Today is Burma National Day (The 10th day of the waning moon of Tazaungdine ). Burma never use Univeral calenday for National Day Date. The Date of the National Day is always according to the Burmese Calender.(Like the way, Chinese use the Luner calender for their new year)
87th Anniversary National Day Statement 04/2007
By Generation Wave Youth Movement Organization.
Related Article: Please read "The Peacock and The Dragon" by Daw Aung San Suu Kyi, written for the Mainichi Daily News in 1995 December 25.(Full Article ..read below)
This year the 75th anniversary of National Day fell on Nov. 16. A committee headed by elder politicians and prominent men of letters was formed to plan the commemoration ceremony. It was decided that the celebrations should be on a modest scale in keeping with our financial resources and the economic situation of the country. The program was very simple; some speeches, the presentation of prizes to those who had taken part in the essay competitions organized by the National League for Democracy, and the playing of songs dating back to the days of the independence struggle. There was also a small exhibition of photographs, old books and magazines.
An unseasonable rain had been falling for several days before the 16th but on the morning of National Day itself the weather turned out to be fine and dry. Many of the guests came clad in pinni, a hand-woven cotton cloth that ranges in color from a flaxen beige through varying shades of apricot and orange to burnt umber. During the independence struggle pinni had acquired the same significance in Burma as khaddi in India, a symbol of patriotism and a practical sign of support for native goods. Since 1988 it has also become the symbol of the movement for democracy. A pinni jacket worn with a white collarless shirt and a Kachin sarong (a tartan pattern in purple, black and green) is the unofficial uniform for democracy men. The dress for democracy women is a pinni aingyi (Burmese style blouse) with a traditional hand-woven sarong. During my campaign trip to the state of Kachin in 1989 I once drove through an area considered unsafe because it was within a zone where insurgents were known to be active. For mile upon mile men clad in pinni jackets on which gleamed the brave red badge of the National League for Democracy stood on guard duty along the route, entirely unarmed. It was a proud and joyous sight.
The sight on the 75th anniversary of National Day too was a proud and joyous one. The guests were not all clad in pinni but there was about them a brightness that was pleasing to both the eye and the heart. The younger people were full of quiet enthusiasm and the older ones seemed rejuvenated. A well-known student politician of the 1930s who had become notorious in his mature years for the shapeless shirt, shabby denim trousers, scuffed shoes (gum boots during the monsoons) and battered hat in which he would tramp around town was suddenly transformed into a dapper gentleman in full Burmese national costume. All who knew him were stunned by the sudden picture of elegance he represented and our photographer hastened to record such an extraordinary vision.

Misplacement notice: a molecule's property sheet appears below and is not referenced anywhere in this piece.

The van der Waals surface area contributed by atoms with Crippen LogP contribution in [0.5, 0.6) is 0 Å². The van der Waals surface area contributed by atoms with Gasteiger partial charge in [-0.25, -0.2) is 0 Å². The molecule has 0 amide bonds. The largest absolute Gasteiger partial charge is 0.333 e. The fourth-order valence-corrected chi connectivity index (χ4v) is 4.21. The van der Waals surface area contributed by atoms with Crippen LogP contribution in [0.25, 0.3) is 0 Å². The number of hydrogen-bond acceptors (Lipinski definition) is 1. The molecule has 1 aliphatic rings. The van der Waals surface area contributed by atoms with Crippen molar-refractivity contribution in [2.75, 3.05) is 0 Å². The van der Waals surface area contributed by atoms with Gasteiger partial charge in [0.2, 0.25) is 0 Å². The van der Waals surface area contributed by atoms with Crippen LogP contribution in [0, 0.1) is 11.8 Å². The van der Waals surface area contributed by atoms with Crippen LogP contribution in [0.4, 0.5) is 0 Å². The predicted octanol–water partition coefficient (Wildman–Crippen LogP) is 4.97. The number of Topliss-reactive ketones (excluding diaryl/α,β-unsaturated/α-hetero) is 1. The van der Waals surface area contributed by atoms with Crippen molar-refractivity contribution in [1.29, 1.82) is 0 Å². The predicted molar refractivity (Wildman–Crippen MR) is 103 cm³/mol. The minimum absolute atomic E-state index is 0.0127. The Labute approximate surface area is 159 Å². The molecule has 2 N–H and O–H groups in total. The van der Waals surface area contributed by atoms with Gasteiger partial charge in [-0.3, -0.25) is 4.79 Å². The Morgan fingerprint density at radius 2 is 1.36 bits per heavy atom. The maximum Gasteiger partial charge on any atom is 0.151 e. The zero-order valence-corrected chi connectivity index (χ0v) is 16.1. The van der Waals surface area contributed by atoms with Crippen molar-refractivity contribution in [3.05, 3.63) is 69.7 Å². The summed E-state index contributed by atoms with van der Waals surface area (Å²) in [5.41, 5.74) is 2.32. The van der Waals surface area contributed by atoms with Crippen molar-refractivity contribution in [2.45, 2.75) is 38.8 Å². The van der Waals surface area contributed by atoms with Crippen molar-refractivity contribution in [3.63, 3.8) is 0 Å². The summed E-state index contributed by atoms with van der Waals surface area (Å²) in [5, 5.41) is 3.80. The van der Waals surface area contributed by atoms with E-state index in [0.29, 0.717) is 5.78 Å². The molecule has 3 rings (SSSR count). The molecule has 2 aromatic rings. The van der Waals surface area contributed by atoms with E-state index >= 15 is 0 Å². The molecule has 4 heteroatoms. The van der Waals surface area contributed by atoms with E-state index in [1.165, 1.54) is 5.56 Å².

The large bamboo and thatch pavilion that had been put up to receive the thousand guests was decorated with white banners on which were printed the green figure of a dancing peacock. As a backdrop to the stage too there was a large dancing peacock, delicately executed on a white disc. This is the symbol of the students who had first awoken the political consciousness of the people of Burma. This is a symbol of a national movement that had culminated triumphantly with the independence of the country.
The orchestra had arrived a little late as there had been an attempt to try to persuade the musicians not to perform at our celebration. But there spirits had not been dampened. They stayed on after the end of the official ceremony to play and sing nationalist songs from the old days. The most popular of these was Nagani. Red Dragon Nagani was the name of a book club founded by a group of young politicians in 1937 with the intentions of making works on politics, economics, history and literature accessible to the people of Burma. The name of the club became closely identified with patriotism and a song was written about the prosperity that would come to the country through the power of the Red Dragon. Nagani was sung by a young man with a strong, beautiful voice and we all joined in the chorus while some of the guests went up on the stage and performed Burmese dances. But beneath the light-hearted merriment ran a current of serious intent. Our national movement remains unfinished. We have still to achieve the prosperity promised by the dragon. The time is not yet for the triumphant dance of the peacock.